08 February 2010
Ariel Sharon was considered the godfather of the Israeli settlements movement. His ardent support of settlements construction and the legitimacy he lent to the strategic argument for settlements as a means of enhancing Israeli security were vital to the success of the enterprise, particularly in the years after he left the Israeli military for politics. Sharon’s basic argument revolved around security. During my time as U.S. Ambassador to Israel, Sharon would often hold forth on the rationale for and his own role in the planning of new settlements.
But Sharon was also a multi-dimensional politician whose political twists and turns confounded even his supporters. One evening in his office he expounded on his role in establishing the Qatif bloc of settlements in the Gaza Strip. Sharon explained to me the security rationale for implanting an Israeli presence there: It would separate the Palestinian population in Gaza from Egypt. He boasted of the political maneuvering he employed to get the project through the Cabinet. Now, what really made this conversation so interesting is when it took place: late 2004, namely, after Sharon had decided to withdraw all settlements and settlers from Gaza.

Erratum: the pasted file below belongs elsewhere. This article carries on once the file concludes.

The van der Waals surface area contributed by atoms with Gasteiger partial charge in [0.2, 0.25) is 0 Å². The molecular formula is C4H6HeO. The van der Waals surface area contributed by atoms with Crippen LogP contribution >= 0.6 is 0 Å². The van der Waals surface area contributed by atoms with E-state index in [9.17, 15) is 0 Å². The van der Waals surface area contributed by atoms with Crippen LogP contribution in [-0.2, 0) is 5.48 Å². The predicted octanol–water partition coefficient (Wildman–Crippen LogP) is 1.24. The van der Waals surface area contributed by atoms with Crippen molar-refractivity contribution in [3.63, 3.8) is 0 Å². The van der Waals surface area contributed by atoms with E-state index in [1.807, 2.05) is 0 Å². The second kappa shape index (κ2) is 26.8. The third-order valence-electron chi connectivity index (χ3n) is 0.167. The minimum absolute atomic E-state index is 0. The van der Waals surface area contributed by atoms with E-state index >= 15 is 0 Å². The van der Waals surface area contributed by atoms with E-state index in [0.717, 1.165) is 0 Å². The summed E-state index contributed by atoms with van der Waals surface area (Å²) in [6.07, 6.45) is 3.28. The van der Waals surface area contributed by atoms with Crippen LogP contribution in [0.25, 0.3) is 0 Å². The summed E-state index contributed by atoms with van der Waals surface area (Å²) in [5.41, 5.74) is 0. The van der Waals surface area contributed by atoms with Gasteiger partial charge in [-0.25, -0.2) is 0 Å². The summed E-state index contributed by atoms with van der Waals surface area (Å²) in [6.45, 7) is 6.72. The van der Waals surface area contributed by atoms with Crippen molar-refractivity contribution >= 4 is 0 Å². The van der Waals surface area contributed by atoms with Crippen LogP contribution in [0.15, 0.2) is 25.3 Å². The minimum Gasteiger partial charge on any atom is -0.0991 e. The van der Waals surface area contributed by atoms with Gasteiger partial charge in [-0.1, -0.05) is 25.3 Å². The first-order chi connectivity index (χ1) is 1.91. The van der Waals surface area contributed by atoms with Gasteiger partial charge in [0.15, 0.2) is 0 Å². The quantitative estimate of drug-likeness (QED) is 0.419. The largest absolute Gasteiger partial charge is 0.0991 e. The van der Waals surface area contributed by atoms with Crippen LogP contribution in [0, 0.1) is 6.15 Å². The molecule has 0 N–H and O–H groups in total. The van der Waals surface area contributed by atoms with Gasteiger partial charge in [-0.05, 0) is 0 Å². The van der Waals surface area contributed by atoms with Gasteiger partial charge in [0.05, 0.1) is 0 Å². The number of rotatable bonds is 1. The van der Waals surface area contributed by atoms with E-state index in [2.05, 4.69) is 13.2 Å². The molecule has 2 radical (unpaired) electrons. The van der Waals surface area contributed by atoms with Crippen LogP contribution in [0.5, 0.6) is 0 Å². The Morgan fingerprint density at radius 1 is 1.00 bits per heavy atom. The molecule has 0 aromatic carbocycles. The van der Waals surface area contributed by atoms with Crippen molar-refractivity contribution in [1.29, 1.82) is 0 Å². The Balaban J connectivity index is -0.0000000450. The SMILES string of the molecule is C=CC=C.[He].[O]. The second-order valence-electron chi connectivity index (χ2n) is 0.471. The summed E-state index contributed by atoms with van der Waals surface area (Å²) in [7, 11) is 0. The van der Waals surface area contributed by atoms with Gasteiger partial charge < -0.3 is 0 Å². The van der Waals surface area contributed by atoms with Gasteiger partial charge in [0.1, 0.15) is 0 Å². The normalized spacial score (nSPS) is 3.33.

Even more interesting was Sharon’s decision in 2004 to ask Talya Sasson, an Israeli Justice Ministry official, to investigate the legal status of Israeli settlement outposts. By that time, there were an estimated 87 such outposts that had been set up by settlement activists outside the Israeli government’s legal framework for approving such activity. Since the mid-1990s, successive Israeli governments had adhered to a policy of not authorizing the establishment of new settlements. In response, settlement activists had taken to creating their own “facts on the ground”, to use an old and well-known Moshe Dayan phrase. Under pressure from the United States on this issue, Sharon promised President George W. Bush at the Aqaba summit meeting in May 2003 that the Israeli government would dismantle all of the unauthorized outposts that had been established since Sharon became Prime Minister in March 2001.